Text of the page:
Republican incumbent Robin Taylor and Democratic challenger Greg Middag agree that the main issue in their Senate campaign in southern Southeast is Taylor's effectiveness in the Legislature.
"I see him as just not being effective," said Middag, 51, a Ketchikan teacher and second-time candidate. "His own majority in the Legislature doesn't work well with him any longer."
"I think the big question is really one of effectiveness in Juneau," Taylor said. The 16-year legislative veteran from Wrangell said he passed more bills seven than any other lawmaker last session. He pointed in particular to legislation granting land to the University of Alaska which triggered a legal dispute with the Knowles administration and a bill targeting the "e-theft" of "digital identities."
Taylor, a former gubernatorial candidate who has been a polarizing figure statewide and in his district, simply is too combative, Middag said. "Robin keeps telling people (about) who has done things he doesn't like. ... Now is not the time to fight. Now is the time to find solutions for problems."
But Taylor makes no apologies for his style.
"There's no question that I'm a strong voice in the Legislature when it comes to protecting the interests of my district. I won't roll over for the Railbelt community," he said. "We've been under attack and siege by the Democratic administration in Washington, D.C., and we've had no help from the Democratic administration in Juneau."
If he's harsh at times, it's because government policies "can destroy families and lives," Taylor said. While Middag has a guaranteed paycheck as a teacher, many other people in the district are struggling to make a living with the resource-management decisions that are being imposed on them, he said.
Taylor said his incumbency is particularly important because of the new legislative district lines that will be drawn next year to reflect the Census. Southeast will lose the "Iceworm" House district that includes three dozen scattered communities from Yakutat to Prince of Wales Island, and with it the representation of a state senator, he said.
Meanwhile, with the retirement of former House Speaker Ben Grussendorf of Sitka this year, there will be a freshman representative for Wrangell, Sitka and Petersburg, Taylor noted. Given all that, it would be "tragic" to have a freshman senator, he said. He wants to continue work on transportation improvements and an electrical intertie that together could increase the chances for a "sustainable economy" in the district.
But Middag, who has pledged to serve only two terms in the Senate, said long-term incumbency is a drawback. "I think over time it's very difficult for people to hang on to why they sought public office in the first place."
Middag sees Taylor as being particularly out of touch in voting against a constitutional amendment establishing a rural priority for subsistence hunting and fishing. The Senate's failure to provide the necessary two-thirds vote last year to put the measure on the ballot triggered federal management of subsistence. Taylor rejected the advice of the all-Republican congressional delegation by voting no, and thus "opened the door" for the feds, Middag said.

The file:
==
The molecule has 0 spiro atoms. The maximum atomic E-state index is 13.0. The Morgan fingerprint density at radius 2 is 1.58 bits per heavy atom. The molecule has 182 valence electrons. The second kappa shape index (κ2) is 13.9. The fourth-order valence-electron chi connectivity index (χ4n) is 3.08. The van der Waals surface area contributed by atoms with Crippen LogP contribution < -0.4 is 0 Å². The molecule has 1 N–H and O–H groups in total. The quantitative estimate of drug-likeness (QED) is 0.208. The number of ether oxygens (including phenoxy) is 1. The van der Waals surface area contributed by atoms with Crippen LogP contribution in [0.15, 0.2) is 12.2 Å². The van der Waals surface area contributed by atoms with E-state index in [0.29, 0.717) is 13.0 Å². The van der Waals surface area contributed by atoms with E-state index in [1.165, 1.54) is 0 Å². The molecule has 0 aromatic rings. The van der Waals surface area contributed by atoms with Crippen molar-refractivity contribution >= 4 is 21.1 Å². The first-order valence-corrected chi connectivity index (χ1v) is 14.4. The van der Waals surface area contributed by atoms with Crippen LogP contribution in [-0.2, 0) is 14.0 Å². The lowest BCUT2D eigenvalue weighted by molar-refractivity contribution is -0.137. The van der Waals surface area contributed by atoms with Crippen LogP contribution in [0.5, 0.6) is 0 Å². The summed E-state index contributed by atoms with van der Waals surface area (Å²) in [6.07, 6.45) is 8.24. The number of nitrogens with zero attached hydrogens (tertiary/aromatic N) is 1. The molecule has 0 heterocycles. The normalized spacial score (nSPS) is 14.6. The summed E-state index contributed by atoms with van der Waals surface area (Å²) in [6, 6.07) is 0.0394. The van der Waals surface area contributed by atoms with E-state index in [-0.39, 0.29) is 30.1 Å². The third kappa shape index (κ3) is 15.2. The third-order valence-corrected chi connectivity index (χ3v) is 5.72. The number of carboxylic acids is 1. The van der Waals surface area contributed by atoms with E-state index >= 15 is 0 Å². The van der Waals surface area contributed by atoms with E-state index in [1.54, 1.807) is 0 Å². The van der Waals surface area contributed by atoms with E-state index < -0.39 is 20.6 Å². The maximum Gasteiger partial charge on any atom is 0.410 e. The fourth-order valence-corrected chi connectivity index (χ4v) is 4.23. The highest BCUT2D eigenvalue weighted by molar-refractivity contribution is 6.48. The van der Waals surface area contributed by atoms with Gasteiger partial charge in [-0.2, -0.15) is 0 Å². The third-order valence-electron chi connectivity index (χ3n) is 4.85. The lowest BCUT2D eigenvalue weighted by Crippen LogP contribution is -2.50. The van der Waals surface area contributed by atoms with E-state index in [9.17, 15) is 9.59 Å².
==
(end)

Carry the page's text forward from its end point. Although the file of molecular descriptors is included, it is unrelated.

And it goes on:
But Taylor said he "swore an oath to uphold that Constitution."
Middag also hits Taylor on education funding, saying that over a decade state support for the Wrangell district, among others, has declined by a third in inflation-adjusted dollars.
"What a phony one that is," Taylor responded. He said he sponsored legislation that actually increased per capita funding for rural districts, some of which got eaten up by higher teacher salaries. That makes Middag "hypocritical," because he was part of a teachers' strike at the time, Taylor said. "His response was to go and try to get a piece of it."
The candidates also have had a dust-up over alcohol laws. Middag said it shouldn't have taken recent federal legislation to pressure states into adopting a 0.08 percent blood-alcohol standard for drunken driving, and he accused Taylor of opposing it.
"Sen. Taylor stuffed that bill in his Judiciary Committee for six years," Middag said.
Taylor, a former judge who says he handed out stiff sentences for first-time drunken-driving offenders, said "it's very offensive to me to suggest I'm soft" on the issue. Law enforcement officials testified they wouldn't make additional arrests with 0.08 rather than 0.10, and the bill didn't have the votes, he said. Nonetheless, he said he would vote for it next session, now federal highway funds are at stake.
Taylor and Middag also differ on at least one of two wildlife measures that will appear on the ballot. Taylor supports a constitutional amendment to ban citizen initiatives on wildlife management and opposes reinstatement of a sweeping ban on land-and-shoot wolf hunting because he believes Alaskans are being manipulated by Outside animal rights activists. Middag said he's not sure about land-and-shoot but said: "I think we need to be careful about amending the Constitution."
Middag, who got 44 percent of the vote against Taylor in 1996, said polling shows him slightly ahead this time, but Taylor scoffed at that. Including an expensive Republican primary contest, Taylor had raised $101,667 as of Oct. 6, and had $24,386 in cash on-hand. Middag is spending less than he did in 1996, raising $27,448 as of Oct. 9, and retaining $6,234.